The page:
I could go on like this forever. This premise generates an endless number of facinating situations that could lead to great stories. Unlike in Big O, where people just shrugged and muddled on, I think this event would have a huge significance to everyone. They would, at the very least, have a name for the day. It would be something simple, like “day zero”.

Roger Smith would be some sort of investigator, working a few years after this event. Each episode could have someone coming to him for help. As in, “I have this picture of a woman in my wallet and I wonder if she has a picture of me. Maybe we were married. Help me find her.”

His clients would tell their versions of Day Zero in flashback, and then Roger would go about trying to help them. Sometimes he’d learn things they didn’t want to know. Sometimes he wouldn’t be able to help them at all, and the mystery would remain.

Imagine this one: A guy was released from jail on Day Zero, since nobody knew what he did. He’s spent the intervening years helping old folks find and secure homes for themselves, as well as running an ad-hoc orphanage for kids who weren’t with their parents on Day Zero. All this time it’s been nagging at him what he’d done to get into jail. Roger Smith out finds that the man was one of the most sadistic and prolific murderers the city had ever seen. The man (and thus the audience) get to ponder some big questions about what makes us who we are. It’s said that our actions define us, but what if we no longer know what those actions are?

Now the man has to decide what to do with himself, knowing what he used to be. Would he take Roger’s evidence to the authorities and turn himself in again? Kill himself? Would curiosity drive him to learn more about who he was, or perhaps try to become him again?

As the story progressed, we would learn more and more about the events before Day Zero. We’d get little glimpses of the pre-amnesia city and how it worked. There would be clues and dangers and occasionally there would be people who seemed not quite as lost as everyone else. There would be secrets and battles and eventually the end of the series would explain the events that led to Day Zero.

All of that would be a lot more exciting than the robot punching thing they have going.

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From the Archives:

  1. You need to watch the live-action movie “Dark City”, if you haven’t already. It’s the story you wanted to watch, about a city where everyone has lost their memories, which actually does explore that and does so very well. A superb movie!

  2. Shamus says:

    Yeah. I should have mentioned Dark City in my tirade. It is also very gothic, which is another reason I thought this one was headed in the same direction. I mean, Sci-Fi? Gothic? Mass amnesia? It must be Dark City again!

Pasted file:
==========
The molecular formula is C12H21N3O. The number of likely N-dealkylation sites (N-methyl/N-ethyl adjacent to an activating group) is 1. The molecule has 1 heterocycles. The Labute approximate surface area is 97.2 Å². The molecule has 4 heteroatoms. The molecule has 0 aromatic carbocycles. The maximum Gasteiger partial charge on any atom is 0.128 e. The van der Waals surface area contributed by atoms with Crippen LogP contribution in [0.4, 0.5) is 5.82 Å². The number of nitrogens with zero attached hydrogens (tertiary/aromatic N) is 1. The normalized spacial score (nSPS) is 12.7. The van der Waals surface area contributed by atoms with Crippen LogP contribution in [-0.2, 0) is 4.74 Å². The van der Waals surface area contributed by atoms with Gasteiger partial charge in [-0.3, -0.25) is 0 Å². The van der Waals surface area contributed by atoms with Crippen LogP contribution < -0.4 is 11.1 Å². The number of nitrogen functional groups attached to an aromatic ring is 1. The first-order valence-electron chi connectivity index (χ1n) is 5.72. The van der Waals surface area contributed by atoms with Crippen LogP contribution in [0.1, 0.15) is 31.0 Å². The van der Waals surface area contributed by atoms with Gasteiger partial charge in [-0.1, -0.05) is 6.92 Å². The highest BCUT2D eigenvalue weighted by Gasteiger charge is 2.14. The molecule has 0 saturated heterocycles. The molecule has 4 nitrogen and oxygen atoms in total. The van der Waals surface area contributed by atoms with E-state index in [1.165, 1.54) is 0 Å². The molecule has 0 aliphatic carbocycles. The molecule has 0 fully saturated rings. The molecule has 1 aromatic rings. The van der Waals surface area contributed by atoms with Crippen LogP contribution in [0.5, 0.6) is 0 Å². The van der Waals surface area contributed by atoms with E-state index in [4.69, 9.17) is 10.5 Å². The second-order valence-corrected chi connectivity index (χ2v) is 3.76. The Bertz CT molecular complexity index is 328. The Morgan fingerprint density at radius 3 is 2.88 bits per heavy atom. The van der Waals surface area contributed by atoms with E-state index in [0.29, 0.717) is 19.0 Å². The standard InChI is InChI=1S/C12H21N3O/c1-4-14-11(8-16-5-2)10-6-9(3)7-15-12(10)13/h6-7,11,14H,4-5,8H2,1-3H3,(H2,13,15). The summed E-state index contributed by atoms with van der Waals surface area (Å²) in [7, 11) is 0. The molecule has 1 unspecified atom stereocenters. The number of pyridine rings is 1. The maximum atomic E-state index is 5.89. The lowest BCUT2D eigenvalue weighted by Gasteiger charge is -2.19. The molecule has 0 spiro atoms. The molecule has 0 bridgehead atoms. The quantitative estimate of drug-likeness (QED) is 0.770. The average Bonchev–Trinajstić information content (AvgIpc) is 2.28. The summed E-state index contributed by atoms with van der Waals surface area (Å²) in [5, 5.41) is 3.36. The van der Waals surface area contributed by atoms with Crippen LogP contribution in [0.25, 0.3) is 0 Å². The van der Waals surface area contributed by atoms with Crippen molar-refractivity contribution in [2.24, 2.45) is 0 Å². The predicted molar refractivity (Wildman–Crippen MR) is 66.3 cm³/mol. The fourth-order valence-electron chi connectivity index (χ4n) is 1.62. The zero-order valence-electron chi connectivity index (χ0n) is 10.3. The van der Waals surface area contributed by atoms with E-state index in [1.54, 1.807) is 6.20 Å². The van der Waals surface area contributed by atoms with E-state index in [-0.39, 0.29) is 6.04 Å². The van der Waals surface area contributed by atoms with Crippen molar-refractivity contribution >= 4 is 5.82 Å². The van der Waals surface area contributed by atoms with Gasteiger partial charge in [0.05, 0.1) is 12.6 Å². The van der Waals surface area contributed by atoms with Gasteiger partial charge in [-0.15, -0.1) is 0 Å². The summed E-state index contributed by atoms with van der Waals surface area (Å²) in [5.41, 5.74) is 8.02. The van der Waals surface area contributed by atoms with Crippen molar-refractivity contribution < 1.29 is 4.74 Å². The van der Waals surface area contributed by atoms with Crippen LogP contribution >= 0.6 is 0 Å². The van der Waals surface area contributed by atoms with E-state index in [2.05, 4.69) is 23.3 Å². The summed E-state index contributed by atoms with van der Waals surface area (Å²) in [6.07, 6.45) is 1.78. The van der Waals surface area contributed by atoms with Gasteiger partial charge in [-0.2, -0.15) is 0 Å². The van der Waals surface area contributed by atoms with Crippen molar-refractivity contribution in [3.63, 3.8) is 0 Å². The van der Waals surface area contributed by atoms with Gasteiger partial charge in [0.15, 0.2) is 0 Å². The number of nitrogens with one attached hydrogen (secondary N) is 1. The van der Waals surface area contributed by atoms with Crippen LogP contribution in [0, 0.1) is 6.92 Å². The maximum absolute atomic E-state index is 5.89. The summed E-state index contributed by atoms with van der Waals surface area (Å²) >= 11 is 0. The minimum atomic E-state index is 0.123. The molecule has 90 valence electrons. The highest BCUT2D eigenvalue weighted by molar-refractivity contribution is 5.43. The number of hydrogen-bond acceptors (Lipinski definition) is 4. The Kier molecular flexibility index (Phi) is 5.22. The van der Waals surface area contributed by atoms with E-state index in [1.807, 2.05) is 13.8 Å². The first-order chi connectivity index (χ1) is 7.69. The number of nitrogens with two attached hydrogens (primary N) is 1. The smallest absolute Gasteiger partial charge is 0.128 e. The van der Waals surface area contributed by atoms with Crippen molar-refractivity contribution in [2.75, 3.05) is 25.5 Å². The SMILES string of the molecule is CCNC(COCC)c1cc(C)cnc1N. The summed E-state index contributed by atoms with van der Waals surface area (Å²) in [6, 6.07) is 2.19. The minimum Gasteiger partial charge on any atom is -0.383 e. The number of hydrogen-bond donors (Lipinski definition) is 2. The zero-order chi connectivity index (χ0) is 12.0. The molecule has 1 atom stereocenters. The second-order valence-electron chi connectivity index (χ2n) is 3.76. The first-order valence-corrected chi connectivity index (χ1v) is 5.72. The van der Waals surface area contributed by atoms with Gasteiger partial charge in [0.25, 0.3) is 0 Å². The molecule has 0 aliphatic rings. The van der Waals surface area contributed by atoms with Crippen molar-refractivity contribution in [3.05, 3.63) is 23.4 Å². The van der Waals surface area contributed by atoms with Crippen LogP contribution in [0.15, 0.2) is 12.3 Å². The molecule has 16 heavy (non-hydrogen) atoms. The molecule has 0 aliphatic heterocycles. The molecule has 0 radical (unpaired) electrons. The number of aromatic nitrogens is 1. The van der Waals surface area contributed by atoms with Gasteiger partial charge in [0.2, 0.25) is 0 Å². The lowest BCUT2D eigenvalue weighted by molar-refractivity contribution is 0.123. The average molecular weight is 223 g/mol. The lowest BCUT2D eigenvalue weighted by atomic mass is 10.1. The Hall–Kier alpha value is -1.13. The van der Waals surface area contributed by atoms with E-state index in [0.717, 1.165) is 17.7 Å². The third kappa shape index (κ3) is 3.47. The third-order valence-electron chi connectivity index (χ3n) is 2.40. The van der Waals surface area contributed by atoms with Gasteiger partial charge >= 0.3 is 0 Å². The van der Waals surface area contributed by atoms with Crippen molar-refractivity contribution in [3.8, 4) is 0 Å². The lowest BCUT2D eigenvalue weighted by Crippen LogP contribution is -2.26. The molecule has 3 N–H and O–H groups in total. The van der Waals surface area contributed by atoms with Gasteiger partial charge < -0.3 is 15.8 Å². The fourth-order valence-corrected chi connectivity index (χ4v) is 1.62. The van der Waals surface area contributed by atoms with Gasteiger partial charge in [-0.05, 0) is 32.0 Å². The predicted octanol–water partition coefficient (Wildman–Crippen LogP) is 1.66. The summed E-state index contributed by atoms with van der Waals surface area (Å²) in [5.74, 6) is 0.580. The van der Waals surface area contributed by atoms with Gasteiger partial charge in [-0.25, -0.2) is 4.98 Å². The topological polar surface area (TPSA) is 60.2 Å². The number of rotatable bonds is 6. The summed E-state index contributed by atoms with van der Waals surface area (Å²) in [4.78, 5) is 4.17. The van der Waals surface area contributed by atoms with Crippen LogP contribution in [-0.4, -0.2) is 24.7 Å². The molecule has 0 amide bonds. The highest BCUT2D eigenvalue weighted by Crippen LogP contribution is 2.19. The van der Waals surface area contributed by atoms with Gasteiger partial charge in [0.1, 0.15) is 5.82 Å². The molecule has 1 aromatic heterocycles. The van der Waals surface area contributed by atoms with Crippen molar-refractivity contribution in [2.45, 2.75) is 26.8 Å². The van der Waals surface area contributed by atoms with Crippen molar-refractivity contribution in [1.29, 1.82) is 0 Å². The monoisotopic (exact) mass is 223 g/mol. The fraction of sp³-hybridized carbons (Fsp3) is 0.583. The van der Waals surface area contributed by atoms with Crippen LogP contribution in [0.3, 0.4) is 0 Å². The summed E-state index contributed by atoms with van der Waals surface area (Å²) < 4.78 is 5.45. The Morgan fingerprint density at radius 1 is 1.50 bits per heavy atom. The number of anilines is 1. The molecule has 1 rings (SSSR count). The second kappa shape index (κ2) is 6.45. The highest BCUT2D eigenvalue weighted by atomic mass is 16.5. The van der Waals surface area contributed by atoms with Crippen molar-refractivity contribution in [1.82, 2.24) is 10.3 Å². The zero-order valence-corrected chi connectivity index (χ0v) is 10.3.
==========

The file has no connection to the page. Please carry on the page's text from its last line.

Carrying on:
A lot of people like this series, and it may be better than I’ve given it credit for. Maybe this was just a case of getting my hopes a lot higher than the ambitions of the writers.

    Also, after thinking about the story I thought this was, it made me realize that the idea still hasn’t been fully explored. This thing is a goldmine of half-hour story ideas.

  3. HC says:

    On one level, Big O is a nicely animated series about giant robots and urban renewal.

    On another, it is a thoroughly obscure melange of signs, portents, and red herrings. The ending of the second season is not representative, but it is a paragon of its kind – no one knows what happened in that episode. No one, and anyone who says different is selling something.

    If your particular perversities incline that way, this makes for a fair amount of fun to be had while attempting to untangle matters. If not, I hope you like giant robots. And Art Deco design.

    That said, if they’d been trying to produce a coherent plot instead of a Rorschach blot, they would have done better to try something more like your idea. In fairness, they do have half a dozen stories along the lines of memories past, but more often the stories involve… giant robots. And urban renewal.

    Also, Dark City _is_ great.

  4. Dan says:

    First of the idea YOU described is a very interesting and intreging. It makes me want to watch Dark City. Also if I had to name myself I would choose the name captain slinky the south street bucket murderer. That way I don’t have to worry about someone else picking the same name.

  5. . says:

    I watched about half of the first episode of Big O before deciding it wasn’t worth my time. It’s just one of those shows designed to capitalize on the fanboyism of people who watch Adult Swim (whatever Adult Swim is showing must be good, right?). Inuyasha? Blech.

  6. Dan says:

    I used to enjoy Inuyasha. the key word there being USED. I now relize it is complete garbage
    Now full metal alchemist on the other hand is another story.

  7. Eric says: